“I feel like traveling on, I feel like traveling on,” the group heartily sang several verses of the song at the assisted living home tonight before sitting down rather breathlessly. They had gone through, “My heavenly home is bright and fair, I feel like traveling on, No pain nor death shall enter there, I feel like traveling on,” then, “It’s glittering towers the sun outshine, I feel like traveling on,” and “That heavenly mansion shall be mine, I feel like traveling on.” We were there for our regular monthly ministry service: Howard, my husband, son Greg, myself and another member, Sarah, who played one of the guitars. Howard had been interspersing his remarks by spontaneously breaking into first one song and then another.
His topic had been that God reaches down and rescues people, saves and restores them, no matter how far they may have been from God. He told of a man who owned a bar whom God had saved, and the man had immediately returned to his tavern and put up a sign reading, “Closed Forever. Gone to Serve Jesus.” One story led to another, and after a few more songs, he began to close with a true story he had heard about a man who had decided to give up on God.
It seems the man was a devout Christian and a wealthy farmer whose daughter had fallen in love with a ne’er-do-well and had announced plans to marry him. Her father had tried everything to dissuade her, seeing only a life of disappointment in store for his daughter. Furthermore, he abhorred the thought that this character might someday inherit his farm. The girl married him anyway, despite the father’s fervent prayers and pleadings to God that the marriage wouldn’t take place. In a fit of anger and rage against God for allowing this to happen, the farmer made up his mind to abandon his faith. To add to his resolve, he was making a statement by ending the relationship at the place it had begun, at the altar in church.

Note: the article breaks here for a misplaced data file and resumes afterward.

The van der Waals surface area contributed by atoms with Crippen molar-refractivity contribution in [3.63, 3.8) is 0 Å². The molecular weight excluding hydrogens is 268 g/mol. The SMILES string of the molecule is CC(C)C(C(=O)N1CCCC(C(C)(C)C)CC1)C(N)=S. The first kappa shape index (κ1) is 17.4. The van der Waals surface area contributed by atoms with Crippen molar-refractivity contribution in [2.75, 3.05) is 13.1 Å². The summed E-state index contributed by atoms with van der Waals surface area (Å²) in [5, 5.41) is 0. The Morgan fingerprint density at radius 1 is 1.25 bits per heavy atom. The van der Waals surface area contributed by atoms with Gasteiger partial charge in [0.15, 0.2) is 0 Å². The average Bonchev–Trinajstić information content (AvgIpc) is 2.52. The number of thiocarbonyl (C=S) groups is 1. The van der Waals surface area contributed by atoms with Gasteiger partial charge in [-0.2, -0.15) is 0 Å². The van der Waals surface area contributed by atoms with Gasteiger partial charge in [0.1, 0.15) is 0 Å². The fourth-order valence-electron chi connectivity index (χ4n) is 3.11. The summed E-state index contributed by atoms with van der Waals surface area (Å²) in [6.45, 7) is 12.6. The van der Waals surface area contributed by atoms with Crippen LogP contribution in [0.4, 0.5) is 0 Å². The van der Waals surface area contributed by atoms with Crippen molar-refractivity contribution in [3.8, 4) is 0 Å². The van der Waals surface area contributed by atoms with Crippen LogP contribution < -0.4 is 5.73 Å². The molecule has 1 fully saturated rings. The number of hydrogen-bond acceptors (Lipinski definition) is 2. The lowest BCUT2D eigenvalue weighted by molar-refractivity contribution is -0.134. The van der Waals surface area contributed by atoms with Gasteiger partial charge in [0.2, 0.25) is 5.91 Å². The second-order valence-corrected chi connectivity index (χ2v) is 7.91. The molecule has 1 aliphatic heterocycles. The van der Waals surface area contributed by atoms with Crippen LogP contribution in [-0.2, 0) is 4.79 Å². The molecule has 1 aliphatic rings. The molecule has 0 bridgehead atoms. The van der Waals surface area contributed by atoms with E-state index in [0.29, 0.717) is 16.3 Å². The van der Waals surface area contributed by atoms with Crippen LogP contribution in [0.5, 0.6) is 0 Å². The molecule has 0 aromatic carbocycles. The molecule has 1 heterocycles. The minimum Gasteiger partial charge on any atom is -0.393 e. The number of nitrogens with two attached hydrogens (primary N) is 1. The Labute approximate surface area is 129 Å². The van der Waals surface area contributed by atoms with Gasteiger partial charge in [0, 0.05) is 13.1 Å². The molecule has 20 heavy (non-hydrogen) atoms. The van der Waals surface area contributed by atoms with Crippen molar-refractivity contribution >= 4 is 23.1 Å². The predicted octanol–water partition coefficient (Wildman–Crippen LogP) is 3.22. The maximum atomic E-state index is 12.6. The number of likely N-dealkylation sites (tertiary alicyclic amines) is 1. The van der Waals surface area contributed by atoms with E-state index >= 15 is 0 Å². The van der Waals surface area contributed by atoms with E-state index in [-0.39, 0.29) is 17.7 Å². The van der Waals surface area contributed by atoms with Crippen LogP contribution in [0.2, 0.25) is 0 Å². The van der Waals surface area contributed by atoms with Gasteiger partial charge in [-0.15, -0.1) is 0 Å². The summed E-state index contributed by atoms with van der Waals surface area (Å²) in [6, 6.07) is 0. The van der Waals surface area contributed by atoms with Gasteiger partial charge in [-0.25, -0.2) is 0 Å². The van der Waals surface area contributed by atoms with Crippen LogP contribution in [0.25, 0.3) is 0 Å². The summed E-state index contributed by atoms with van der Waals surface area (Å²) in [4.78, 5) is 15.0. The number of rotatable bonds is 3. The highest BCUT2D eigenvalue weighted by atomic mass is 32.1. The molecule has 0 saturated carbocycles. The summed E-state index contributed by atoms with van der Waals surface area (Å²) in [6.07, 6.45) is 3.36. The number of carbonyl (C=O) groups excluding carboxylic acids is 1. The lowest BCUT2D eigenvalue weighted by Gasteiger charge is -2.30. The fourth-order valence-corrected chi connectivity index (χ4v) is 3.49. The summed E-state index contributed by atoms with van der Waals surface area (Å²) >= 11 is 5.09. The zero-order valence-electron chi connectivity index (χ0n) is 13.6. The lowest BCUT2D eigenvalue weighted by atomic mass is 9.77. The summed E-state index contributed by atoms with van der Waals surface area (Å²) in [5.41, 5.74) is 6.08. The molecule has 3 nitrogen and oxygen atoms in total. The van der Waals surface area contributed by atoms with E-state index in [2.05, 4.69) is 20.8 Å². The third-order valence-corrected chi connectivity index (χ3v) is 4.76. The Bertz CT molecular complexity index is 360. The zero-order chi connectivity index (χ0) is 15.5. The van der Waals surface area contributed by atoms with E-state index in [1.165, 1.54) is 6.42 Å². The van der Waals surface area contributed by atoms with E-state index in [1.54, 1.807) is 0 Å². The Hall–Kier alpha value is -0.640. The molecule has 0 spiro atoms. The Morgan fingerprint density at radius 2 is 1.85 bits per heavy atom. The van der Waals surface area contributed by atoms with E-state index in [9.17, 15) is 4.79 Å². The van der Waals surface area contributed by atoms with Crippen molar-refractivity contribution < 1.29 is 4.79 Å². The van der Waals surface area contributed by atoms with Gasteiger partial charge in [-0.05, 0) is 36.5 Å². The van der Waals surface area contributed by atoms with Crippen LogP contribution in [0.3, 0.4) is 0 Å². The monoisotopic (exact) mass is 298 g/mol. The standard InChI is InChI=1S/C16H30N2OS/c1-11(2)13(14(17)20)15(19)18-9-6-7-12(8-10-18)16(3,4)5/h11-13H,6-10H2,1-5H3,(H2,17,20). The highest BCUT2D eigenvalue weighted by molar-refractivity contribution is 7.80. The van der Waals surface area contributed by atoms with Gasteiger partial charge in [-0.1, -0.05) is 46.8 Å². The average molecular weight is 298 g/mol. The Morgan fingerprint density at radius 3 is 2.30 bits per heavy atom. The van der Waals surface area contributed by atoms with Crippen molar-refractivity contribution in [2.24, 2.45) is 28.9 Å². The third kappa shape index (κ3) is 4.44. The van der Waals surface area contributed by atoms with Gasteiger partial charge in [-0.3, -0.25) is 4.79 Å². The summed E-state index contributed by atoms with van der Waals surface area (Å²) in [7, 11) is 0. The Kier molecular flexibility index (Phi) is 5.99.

When he got to the church and approached the altar for his act of formal apostasy, thoughts of God’s blessings to his family over the years came back to him, and he thought he would give God a final “thank you” in a decent show of respect. As he knelt at the altar, he began to list all the positive things that had happened to them. The children had been healthy, the crops had been good, many breaks had come their way, farm equipment was paid off, they had new vehicles, and on and on. Finally, as tears came down his cheeks, he said, “God, I just can’t quit on you. Forgive me, God, for holding this grudge against my son-in-law. You’ve been so good to me.”
Just then Greg interrupted his father, “Dad, we missed a verse awhile ago. There is one more verse." He and Sarah began to sing, “The Lord has been so good to me, I feel like traveling on, Until that blessed home I see, I feel like traveling on.” It was a fitting end to the service.